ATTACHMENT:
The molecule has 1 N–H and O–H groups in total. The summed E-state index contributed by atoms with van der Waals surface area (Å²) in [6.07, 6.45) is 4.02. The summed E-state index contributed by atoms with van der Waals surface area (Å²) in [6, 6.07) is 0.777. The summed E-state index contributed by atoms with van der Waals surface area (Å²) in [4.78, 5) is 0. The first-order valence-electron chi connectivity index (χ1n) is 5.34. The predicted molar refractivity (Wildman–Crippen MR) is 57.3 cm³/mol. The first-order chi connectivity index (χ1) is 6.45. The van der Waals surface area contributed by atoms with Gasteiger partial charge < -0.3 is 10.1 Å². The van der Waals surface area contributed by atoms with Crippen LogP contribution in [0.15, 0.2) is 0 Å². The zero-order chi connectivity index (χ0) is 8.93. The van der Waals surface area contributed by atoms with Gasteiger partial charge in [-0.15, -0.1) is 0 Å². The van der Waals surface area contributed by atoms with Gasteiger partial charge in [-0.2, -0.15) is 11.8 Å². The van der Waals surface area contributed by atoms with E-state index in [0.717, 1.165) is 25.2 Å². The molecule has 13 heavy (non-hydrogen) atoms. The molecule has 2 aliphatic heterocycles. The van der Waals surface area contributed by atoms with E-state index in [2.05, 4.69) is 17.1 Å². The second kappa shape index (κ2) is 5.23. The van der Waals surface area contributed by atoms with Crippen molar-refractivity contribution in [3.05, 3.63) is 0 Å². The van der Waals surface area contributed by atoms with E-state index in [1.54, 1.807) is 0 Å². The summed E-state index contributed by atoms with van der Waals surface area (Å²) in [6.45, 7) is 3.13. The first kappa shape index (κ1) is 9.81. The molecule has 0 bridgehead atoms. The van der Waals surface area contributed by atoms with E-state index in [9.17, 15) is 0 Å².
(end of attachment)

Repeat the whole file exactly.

The molecule has 1 N–H and O–H groups in total. The summed E-state index contributed by atoms with van der Waals surface area (Å²) in [6.07, 6.45) is 4.02. The summed E-state index contributed by atoms with van der Waals surface area (Å²) in [6, 6.07) is 0.777. The summed E-state index contributed by atoms with van der Waals surface area (Å²) in [4.78, 5) is 0. The first-order valence-electron chi connectivity index (χ1n) is 5.34. The predicted molar refractivity (Wildman–Crippen MR) is 57.3 cm³/mol. The first-order chi connectivity index (χ1) is 6.45. The van der Waals surface area contributed by atoms with Gasteiger partial charge < -0.3 is 10.1 Å². The van der Waals surface area contributed by atoms with Crippen LogP contribution in [0.15, 0.2) is 0 Å². The zero-order chi connectivity index (χ0) is 8.93. The van der Waals surface area contributed by atoms with Gasteiger partial charge in [-0.15, -0.1) is 0 Å². The van der Waals surface area contributed by atoms with Gasteiger partial charge in [-0.2, -0.15) is 11.8 Å². The van der Waals surface area contributed by atoms with E-state index in [0.717, 1.165) is 25.2 Å². The molecule has 13 heavy (non-hydrogen) atoms. The molecule has 2 aliphatic heterocycles. The van der Waals surface area contributed by atoms with E-state index in [2.05, 4.69) is 17.1 Å². The second kappa shape index (κ2) is 5.23. The van der Waals surface area contributed by atoms with Crippen molar-refractivity contribution in [3.05, 3.63) is 0 Å². The van der Waals surface area contributed by atoms with E-state index in [1.54, 1.807) is 0 Å². The summed E-state index contributed by atoms with van der Waals surface area (Å²) in [6.45, 7) is 3.13. The first kappa shape index (κ1) is 9.81. The molecule has 0 bridgehead atoms. The van der Waals surface area contributed by atoms with E-state index in [9.17, 15) is 0 Å².